29 August 2018
My second book, an edited collection with contributions by sixteen international scholars from Britain, the USA, Germany, the Netherlands and Australia – all experts in the subject of military occupation and its social, political, economic, cultural and legal implications – is published this month by Bloomsbury Academic.
The idea for the book originated at a conference held at the German Historical Institute London in September 2016, that I organised jointly with a colleague, Camilo Erlichman, now Assistant Professor in History at Maastricht University. Camilo and I are the joint editors of the book and we wrote the first, introductory chapter on ‘Reframing Occupation as a System of Rule’.
It seemed to us that when people write about a country or part of a country occupied during or after a war – such as Germany or Japan after the Second World War, the occupation of the Rhineland after the First World War, the wartime occupations by Germany of France, Belgium, the Netherlands, Denmark, Norway and much of Eastern Europe, or the more recent military occupations of Iraq or Afghanistan by the United States, to give just a few out of many possible examples – they normally treat the subject as an isolated, individual case, without thinking about military occupation as a subject in its own right, as a system of rule, with certain characteristics that apply to all cases, just as other systems of rule – such as liberal democracies, absolute monarchies, military dictatorships, or imperial colonies – also share certain characteristics.
Of course, different cases of military occupation are experienced by the local population, and by the ruling occupiers, in very different ways. Some occupations are oppressive and highly destructive; others are relatively benevolent. Some are very short, lasting only a few weeks or months; others can last for years or even decades. But in our view, we need to ask similar questions about all, and our understanding of any one case of occupation can be improved through comparing it with others. For example, questions that can and should be asked about all cases include:
- What were the origins of the occupation, how and why did it arise?
- How did the new rulers, the occupiers, manage the legacy of the previous regime that has now been superseded by the occupation?
- How did the local population respond to the occupation, did they cooperate, or resist, or both?
- What strategies of rule were adopted by the occupiers in order to maintain their power and authority, and establish their legitimacy as rulers?
- What legal framework did they adopt?
- What was the experience of daily life under occupation, for both occupiers and occupied?
- How did personal relationships between occupiers and occupied evolve, at all levels of society?
- How did the occupation evolve over time, and eventually end, how was power devolved or transferred from occupier to occupied?
- Did some social groups win or lose from the occupation?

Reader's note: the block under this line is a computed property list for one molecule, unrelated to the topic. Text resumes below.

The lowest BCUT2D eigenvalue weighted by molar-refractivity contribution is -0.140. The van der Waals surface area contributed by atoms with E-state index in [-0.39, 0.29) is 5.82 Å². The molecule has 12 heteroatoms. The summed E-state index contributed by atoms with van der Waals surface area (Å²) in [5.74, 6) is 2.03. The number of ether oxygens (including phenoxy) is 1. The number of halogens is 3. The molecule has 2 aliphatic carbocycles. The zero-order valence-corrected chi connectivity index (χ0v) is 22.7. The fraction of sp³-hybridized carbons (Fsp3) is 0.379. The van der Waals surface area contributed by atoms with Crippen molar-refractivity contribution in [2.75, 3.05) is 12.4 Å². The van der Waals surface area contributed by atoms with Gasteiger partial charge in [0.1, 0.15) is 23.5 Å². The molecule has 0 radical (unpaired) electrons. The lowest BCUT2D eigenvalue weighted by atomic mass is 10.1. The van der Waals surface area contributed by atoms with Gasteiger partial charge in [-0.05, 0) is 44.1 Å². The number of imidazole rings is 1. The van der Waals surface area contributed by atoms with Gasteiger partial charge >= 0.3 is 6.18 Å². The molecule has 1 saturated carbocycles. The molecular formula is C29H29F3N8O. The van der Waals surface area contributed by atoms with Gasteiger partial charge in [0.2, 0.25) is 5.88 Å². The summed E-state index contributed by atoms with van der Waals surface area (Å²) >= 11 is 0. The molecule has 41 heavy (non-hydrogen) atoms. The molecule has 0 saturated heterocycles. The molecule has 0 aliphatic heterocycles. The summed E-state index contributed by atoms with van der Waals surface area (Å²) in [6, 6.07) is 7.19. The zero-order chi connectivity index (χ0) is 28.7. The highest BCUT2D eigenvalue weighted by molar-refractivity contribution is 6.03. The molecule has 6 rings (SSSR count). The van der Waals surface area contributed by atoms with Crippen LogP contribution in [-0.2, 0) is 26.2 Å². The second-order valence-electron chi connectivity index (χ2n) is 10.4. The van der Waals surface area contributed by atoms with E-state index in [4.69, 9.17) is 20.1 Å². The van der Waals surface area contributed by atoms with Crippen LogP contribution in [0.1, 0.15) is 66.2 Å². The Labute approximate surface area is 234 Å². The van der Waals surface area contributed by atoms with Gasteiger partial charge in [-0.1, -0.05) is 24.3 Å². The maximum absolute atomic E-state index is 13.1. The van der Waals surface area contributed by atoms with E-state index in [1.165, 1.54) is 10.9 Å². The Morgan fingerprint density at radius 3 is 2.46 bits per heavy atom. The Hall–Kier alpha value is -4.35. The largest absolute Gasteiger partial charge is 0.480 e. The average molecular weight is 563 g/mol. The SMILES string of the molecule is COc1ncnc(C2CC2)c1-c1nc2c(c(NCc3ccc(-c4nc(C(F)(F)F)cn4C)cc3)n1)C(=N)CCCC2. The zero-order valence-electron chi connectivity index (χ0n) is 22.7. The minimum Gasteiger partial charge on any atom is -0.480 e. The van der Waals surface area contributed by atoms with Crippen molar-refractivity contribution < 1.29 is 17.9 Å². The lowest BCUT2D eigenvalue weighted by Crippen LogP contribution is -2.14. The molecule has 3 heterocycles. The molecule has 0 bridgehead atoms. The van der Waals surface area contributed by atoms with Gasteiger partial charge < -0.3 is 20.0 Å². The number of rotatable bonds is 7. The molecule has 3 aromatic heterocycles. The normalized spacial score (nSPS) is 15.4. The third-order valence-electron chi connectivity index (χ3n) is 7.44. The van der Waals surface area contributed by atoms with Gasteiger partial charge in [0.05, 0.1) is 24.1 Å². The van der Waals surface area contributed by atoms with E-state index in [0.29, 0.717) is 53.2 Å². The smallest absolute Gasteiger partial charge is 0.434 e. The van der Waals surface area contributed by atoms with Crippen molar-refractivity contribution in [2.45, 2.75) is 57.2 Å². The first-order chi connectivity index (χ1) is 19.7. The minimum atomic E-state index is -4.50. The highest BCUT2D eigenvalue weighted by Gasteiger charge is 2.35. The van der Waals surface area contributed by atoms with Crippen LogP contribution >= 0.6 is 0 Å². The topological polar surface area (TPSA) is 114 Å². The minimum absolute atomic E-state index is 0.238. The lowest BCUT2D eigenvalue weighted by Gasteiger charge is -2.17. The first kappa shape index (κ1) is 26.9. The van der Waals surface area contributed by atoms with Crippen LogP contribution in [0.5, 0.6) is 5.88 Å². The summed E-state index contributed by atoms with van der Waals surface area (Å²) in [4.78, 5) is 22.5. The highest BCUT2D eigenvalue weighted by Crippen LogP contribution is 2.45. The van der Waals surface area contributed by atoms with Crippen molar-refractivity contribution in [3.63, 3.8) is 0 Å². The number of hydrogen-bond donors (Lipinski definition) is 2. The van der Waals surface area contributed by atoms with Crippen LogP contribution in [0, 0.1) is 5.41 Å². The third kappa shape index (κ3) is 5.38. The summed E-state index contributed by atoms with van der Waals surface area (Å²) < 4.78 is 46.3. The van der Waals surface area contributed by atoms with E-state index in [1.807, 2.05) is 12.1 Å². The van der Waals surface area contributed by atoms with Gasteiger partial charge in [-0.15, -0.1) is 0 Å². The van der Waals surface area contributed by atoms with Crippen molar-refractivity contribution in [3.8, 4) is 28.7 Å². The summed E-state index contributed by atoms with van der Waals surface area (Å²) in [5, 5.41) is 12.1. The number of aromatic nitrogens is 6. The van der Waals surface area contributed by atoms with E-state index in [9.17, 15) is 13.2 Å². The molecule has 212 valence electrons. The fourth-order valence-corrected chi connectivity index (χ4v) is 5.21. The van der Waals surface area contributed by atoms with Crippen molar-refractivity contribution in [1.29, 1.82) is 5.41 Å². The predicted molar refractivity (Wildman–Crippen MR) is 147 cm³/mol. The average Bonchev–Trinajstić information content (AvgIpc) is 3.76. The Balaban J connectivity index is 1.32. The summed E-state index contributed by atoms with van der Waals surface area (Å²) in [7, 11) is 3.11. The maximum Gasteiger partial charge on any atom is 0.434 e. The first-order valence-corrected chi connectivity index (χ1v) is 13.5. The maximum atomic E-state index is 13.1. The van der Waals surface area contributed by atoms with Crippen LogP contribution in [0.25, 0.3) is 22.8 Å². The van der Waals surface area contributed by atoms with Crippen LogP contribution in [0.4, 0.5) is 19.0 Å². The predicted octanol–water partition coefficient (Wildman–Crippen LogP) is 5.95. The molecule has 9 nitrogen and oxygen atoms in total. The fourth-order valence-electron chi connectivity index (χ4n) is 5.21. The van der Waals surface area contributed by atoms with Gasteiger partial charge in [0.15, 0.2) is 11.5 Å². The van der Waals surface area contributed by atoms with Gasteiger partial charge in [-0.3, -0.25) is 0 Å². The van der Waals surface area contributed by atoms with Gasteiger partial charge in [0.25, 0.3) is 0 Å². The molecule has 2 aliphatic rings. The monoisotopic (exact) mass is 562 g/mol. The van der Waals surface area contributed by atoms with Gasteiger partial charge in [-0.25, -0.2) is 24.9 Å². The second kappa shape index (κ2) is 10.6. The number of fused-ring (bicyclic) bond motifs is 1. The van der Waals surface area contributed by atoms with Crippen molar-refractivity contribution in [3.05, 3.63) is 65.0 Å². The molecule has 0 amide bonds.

- What were the most significant legacies of occupation – social, political, cultural and economic – for the countries concerned?
These are some of the questions we tried to address in the book, in the case of the three western zones of Germany, occupied by the United States, Britain and France after the Second World War.
Transforming Occupation in the Western Zones of Germany is an academic publication and priced accordingly, which means that it will be bought mainly by university libraries and other institutions, and read by students of the history of Germany and post-war Europe, and more generally, by researchers exploring occupation as a subject in its own right.
If you are interested and would like to know more, you can read the contents and the first chapter, written by Camilo Erlichman and myself, online, entirely free of charge. Follow the link at the end of this post.
And if you would like to read the whole book but cannot justify buying your own copy, please do request a copy from your local library?
Here are some extracts from early reviews of the book:
‘This is an exceptionally valuable volume that brings together a first-rate group of historians. It belongs on the bookshelf of anyone interested in postwar Germany or the long legacies of the Allied occupation.’
Adam Seipp, Professor of History, Texas A&M University, USA.
‘This outstanding collection sheds fascinating new light on many diverse aspects of the occupation of Western Germany after 1945. More than this, however, it asks that we rethink out understanding of occupation in modern history in more general terms. As such it will be crucial reading for scholars of political transition in a wide variety of different fields.’
Neil Gregor, Professor of Modern European History, University of Southampton, UK.
‘Often casting a critical eye on the planning and practices of the western powers, the authors recount fascinating stories of conflict and cooperation between victors and vanquished that reveal the contingency and complexity of the history of occupied Germany.’
Timothy Schroer, Professor of History, University of West Georgia, USA.